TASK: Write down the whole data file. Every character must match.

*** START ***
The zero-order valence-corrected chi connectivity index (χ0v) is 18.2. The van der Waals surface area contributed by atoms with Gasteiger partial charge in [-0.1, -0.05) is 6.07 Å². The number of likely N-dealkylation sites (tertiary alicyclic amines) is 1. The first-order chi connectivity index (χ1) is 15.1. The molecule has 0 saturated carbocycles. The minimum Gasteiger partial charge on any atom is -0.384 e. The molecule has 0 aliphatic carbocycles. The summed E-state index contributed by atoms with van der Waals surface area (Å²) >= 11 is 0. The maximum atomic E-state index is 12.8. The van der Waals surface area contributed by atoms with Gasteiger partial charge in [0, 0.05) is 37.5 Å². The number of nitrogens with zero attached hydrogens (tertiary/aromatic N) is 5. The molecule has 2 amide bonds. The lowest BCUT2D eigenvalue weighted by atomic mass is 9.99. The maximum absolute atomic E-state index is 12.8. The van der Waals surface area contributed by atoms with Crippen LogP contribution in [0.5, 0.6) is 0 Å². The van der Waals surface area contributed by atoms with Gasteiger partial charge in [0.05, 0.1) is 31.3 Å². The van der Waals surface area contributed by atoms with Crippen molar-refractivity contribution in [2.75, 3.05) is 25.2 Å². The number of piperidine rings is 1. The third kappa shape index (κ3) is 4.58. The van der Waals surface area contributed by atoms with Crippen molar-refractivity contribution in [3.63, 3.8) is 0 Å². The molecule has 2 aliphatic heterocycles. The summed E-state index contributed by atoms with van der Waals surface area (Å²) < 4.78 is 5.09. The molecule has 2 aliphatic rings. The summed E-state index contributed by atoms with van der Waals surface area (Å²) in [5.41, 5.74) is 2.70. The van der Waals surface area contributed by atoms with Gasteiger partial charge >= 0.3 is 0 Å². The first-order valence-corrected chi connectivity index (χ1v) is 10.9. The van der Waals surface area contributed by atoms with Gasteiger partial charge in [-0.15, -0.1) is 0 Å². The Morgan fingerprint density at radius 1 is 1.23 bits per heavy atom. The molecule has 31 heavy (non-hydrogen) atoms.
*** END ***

The zero-order valence-corrected chi connectivity index (χ0v) is 18.2. The van der Waals surface area contributed by atoms with Gasteiger partial charge in [-0.1, -0.05) is 6.07 Å². The number of likely N-dealkylation sites (tertiary alicyclic amines) is 1. The first-order chi connectivity index (χ1) is 15.1. The molecule has 0 saturated carbocycles. The minimum Gasteiger partial charge on any atom is -0.384 e. The molecule has 0 aliphatic carbocycles. The summed E-state index contributed by atoms with van der Waals surface area (Å²) >= 11 is 0. The maximum atomic E-state index is 12.8. The van der Waals surface area contributed by atoms with Gasteiger partial charge in [0, 0.05) is 37.5 Å². The number of nitrogens with zero attached hydrogens (tertiary/aromatic N) is 5. The molecule has 2 amide bonds. The lowest BCUT2D eigenvalue weighted by atomic mass is 9.99. The maximum absolute atomic E-state index is 12.8. The van der Waals surface area contributed by atoms with Crippen LogP contribution in [0.5, 0.6) is 0 Å². The van der Waals surface area contributed by atoms with Gasteiger partial charge in [0.05, 0.1) is 31.3 Å². The van der Waals surface area contributed by atoms with Crippen molar-refractivity contribution in [2.75, 3.05) is 25.2 Å². The number of piperidine rings is 1. The third kappa shape index (κ3) is 4.58. The van der Waals surface area contributed by atoms with Crippen molar-refractivity contribution in [3.63, 3.8) is 0 Å². The molecule has 2 aliphatic heterocycles. The summed E-state index contributed by atoms with van der Waals surface area (Å²) < 4.78 is 5.09. The molecule has 2 aliphatic rings. The summed E-state index contributed by atoms with van der Waals surface area (Å²) in [5.41, 5.74) is 2.70. The van der Waals surface area contributed by atoms with Gasteiger partial charge >= 0.3 is 0 Å². The first-order valence-corrected chi connectivity index (χ1v) is 10.9. The van der Waals surface area contributed by atoms with Gasteiger partial charge in [-0.15, -0.1) is 0 Å². The Morgan fingerprint density at radius 1 is 1.23 bits per heavy atom. The molecule has 31 heavy (non-hydrogen) atoms.